“Enter ! I want to hear a story !”
I look to my right.
Straight into a big smile.
For a second, I have a question mark hanging above my head.

It is Saturday late afternoon.
I am walking my relaxing walk from the main road to the house.
The request, or should I say command? comes from a taxi-driver with three women on the back seat and a free seat in the front.

After that first second, I recognise the driver on his white earphone hanging besides his head.
The type of ear plugs you use to listen music on phone or laptop.

A few weeks ago, when I just arrived in Ghana, I was standing at the road side, waiting for an available shared taxi to town.
One passes…..full.
Two passes……full.
Three passes…..full.
After six full taxi’s, my Western mind takes over: “Waiting time is waste of time”.

In that same moment, I see a taxi stopping and off-loading a lady at the other side of the road, going in the opposite direction.
I ask the driver: “Are you going to the taxi-stand and back to town?”
His answer is a solid: “Yes”.

So I step in and we go.
Just when I conclude that I am satisfied with my creative solution……I see a taxi with two available seats passing the point I was just standing. And a little bit later……we pass the taxi-station.
I am quite used to unexpected happenings here and most of the times things have a good ending.
So after a short ‘grumblll’ I let it go.
It is clear to me that this wasn’t the fast option to town that I hoped for.
But that is just what it is.
So in the mean time I try to enjoy the rural scenery and discover an area I didn’t know.

But we keep on riding and riding.
The paved road stops and is replaced by a sandy road with lots of bumps and holes.
And letting go is not that easy for a person who grew up in the Western world.
So at some point I ask: “where to?”
“Dropping the lady”.
There is a lady in the back, so that sounds logical.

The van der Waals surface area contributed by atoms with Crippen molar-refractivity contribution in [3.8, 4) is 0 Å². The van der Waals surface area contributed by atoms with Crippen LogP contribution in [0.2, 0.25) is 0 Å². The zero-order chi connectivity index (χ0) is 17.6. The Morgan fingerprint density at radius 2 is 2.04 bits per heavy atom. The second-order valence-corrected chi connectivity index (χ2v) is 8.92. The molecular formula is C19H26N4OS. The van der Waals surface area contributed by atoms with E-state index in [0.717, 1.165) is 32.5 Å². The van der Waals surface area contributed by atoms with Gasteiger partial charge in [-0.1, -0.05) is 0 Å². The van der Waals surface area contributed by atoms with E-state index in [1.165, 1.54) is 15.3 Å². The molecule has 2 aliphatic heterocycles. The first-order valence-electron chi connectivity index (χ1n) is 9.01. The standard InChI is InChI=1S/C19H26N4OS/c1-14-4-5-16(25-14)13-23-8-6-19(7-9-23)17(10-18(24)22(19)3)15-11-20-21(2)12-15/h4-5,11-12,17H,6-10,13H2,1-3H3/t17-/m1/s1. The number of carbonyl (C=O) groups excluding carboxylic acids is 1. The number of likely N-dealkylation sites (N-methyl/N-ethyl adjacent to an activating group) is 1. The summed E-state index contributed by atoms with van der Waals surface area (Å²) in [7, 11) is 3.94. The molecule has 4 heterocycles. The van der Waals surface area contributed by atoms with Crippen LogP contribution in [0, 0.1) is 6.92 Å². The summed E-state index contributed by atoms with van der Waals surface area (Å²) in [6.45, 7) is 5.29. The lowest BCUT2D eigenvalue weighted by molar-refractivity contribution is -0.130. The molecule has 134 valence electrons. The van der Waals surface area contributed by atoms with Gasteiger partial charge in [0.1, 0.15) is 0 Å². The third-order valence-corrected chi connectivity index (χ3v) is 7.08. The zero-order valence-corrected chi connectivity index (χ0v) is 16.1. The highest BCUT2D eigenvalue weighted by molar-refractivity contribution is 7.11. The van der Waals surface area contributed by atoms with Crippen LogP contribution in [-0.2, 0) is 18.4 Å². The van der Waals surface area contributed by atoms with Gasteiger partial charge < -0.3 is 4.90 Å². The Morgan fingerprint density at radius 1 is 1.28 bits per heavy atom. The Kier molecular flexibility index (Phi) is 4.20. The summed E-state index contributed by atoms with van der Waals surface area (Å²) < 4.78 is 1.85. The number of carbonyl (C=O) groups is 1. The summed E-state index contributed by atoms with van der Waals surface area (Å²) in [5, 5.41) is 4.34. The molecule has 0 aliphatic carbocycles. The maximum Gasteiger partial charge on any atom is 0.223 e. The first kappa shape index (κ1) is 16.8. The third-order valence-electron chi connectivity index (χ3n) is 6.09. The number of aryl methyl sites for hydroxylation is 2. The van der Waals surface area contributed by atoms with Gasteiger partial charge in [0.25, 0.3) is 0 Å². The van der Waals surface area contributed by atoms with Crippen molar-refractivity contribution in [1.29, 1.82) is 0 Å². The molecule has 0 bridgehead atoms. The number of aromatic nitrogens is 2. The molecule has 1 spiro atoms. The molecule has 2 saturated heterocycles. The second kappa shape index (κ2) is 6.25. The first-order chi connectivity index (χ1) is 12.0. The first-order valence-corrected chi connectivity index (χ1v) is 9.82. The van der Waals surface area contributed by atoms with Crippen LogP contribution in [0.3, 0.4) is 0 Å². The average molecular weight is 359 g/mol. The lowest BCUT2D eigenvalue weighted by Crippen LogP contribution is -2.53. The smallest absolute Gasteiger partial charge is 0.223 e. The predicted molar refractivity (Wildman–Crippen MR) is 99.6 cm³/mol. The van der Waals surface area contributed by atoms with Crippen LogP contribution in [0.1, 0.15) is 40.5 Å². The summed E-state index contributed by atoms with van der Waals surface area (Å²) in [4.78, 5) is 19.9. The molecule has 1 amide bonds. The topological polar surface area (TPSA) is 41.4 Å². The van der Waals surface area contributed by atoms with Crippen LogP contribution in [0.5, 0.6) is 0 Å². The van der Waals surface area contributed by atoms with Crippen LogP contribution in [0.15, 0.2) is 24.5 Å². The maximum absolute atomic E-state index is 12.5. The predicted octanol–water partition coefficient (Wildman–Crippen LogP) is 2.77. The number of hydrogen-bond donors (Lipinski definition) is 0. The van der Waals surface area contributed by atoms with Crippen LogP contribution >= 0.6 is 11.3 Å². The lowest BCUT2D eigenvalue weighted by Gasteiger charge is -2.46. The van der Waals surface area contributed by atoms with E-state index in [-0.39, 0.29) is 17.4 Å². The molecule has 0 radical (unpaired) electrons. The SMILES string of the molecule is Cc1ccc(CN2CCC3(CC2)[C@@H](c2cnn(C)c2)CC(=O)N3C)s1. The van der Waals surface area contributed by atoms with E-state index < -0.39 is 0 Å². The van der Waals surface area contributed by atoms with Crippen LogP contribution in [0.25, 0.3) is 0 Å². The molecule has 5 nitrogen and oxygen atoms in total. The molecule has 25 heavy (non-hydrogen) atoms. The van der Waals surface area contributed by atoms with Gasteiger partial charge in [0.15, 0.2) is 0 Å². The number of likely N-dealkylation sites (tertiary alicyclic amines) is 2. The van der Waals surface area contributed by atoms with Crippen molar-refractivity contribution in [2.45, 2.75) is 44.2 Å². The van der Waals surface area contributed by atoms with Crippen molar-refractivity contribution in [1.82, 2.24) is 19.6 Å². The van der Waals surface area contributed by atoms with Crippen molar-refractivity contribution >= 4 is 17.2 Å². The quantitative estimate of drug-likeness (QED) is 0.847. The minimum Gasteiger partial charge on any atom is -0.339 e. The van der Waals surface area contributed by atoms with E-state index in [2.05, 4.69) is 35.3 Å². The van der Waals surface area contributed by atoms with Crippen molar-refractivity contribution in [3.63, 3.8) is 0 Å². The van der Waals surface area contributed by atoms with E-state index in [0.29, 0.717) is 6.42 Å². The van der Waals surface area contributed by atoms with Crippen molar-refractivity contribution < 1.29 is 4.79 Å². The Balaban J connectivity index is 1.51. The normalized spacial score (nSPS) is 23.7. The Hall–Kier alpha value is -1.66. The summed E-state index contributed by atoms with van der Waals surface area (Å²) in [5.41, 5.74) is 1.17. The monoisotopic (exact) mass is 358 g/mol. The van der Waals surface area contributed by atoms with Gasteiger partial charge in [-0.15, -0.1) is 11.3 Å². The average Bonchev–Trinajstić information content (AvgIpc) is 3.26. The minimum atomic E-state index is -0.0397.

After 15 minutes we finally stop and make a turn.
The lady steps out and the driver stops the engine.
In the middle of the ‘road’.
“Taxi station”? I ask.
Again, a solid ‘yes’ as answer.

The driver starts asking me some questions. Where I am from, what I do etc.
And as always, I take time to explain and am open in my answers.

When we continue the trip back to town and finally arrive at the main road to town, I discover that I am in the car of the worst taxi driver I have ever had in all these years in Ghana..

Speeding, passing, sticking his bumper to the cars and motor-bikes in front.
But that is not all.
He is the first person ever that is aggressive in traffic, where others are just driving what I call ‘in organised chaos’.
And to make it complete, he adds you! you! you! every time he is annoyed by anything around him.
And that is numerous times…..

I doubt if I should step out, but I am also curious to witness the whole experience till the end station.
I am also having fun with this whole happening, because I am discovering the lesson learned in this day: If you want Western time planning, you will get stressful Western driving.

When we arrive at the end station, I am not really regretting that I have to get out of the car.
The driver says: “Thank you for a great ride. Cu you soon!”
I respond: “Yeah, until we meet again” (but don’t expect me to be your customer again)

This Saturday, we do meet again.
Apparently I am in the driver’s memory as the one telling stories.
I respond that I like walking and he should do it without my stories today.
“So I should go?”
“Yes, go, but thanks anyways.”

Whilst he continues the ride, I am laughing again about the memories of the adventure a few weeks ago.
I wonder what story I would have told him if I would have stepped into the car just now.
I think it would start with…..”One day I met a taxi driver who was a bit agressive in traffic and shouting you, you….”

It is Sunday.
I walk the same road after I went to a restaurant to spoil myself with chicken and to write this story. I take my phone out of my bag to take some pictures that could accompany it.
Too bad I did not capture the taxi yesterday, but I will find something as alternative.

Then I hear: “Hey, get in!”
I look at my left and there he is again.
My white earphone you! taxi-driver with a big smile.
I thank him once again for the offer and ask if I can make a picture of him and his great car.

The rest of the walk, I enjoy the scenery even more.
No Western mind and planning for me anymore.
I have chosen an easy flowing life and adopted the believe of many people here: “Be thankful with what is, share your happiness and allow things to happen. What you ask for will come to you”.